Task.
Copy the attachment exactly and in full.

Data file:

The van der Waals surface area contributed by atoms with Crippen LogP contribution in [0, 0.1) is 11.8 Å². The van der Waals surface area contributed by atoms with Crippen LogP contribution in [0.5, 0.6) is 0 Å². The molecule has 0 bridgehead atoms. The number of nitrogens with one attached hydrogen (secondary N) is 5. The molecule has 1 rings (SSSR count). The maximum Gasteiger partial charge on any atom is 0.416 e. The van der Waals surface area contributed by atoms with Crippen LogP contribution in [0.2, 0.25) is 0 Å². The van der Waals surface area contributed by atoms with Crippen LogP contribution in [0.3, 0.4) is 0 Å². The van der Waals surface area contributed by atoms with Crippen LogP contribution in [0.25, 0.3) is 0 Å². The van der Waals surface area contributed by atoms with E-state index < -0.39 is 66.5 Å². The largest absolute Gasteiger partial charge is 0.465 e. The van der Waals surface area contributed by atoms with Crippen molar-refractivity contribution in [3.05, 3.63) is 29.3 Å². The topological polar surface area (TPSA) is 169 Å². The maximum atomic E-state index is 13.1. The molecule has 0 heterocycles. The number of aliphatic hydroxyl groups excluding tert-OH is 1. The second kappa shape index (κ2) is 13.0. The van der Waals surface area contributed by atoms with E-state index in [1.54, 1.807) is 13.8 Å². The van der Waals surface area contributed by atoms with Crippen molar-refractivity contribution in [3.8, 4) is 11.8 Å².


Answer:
The van der Waals surface area contributed by atoms with Crippen LogP contribution in [0, 0.1) is 11.8 Å². The van der Waals surface area contributed by atoms with Crippen LogP contribution in [0.5, 0.6) is 0 Å². The molecule has 0 bridgehead atoms. The number of nitrogens with one attached hydrogen (secondary N) is 5. The molecule has 1 rings (SSSR count). The maximum Gasteiger partial charge on any atom is 0.416 e. The van der Waals surface area contributed by atoms with Crippen LogP contribution in [0.2, 0.25) is 0 Å². The van der Waals surface area contributed by atoms with Crippen LogP contribution in [0.3, 0.4) is 0 Å². The van der Waals surface area contributed by atoms with Crippen LogP contribution in [0.25, 0.3) is 0 Å². The van der Waals surface area contributed by atoms with E-state index < -0.39 is 66.5 Å². The largest absolute Gasteiger partial charge is 0.465 e. The van der Waals surface area contributed by atoms with Crippen molar-refractivity contribution in [3.05, 3.63) is 29.3 Å². The topological polar surface area (TPSA) is 169 Å². The maximum atomic E-state index is 13.1. The molecule has 0 heterocycles. The number of aliphatic hydroxyl groups excluding tert-OH is 1. The second kappa shape index (κ2) is 13.0. The van der Waals surface area contributed by atoms with E-state index in [1.54, 1.807) is 13.8 Å². The van der Waals surface area contributed by atoms with Crippen molar-refractivity contribution in [3.8, 4) is 11.8 Å².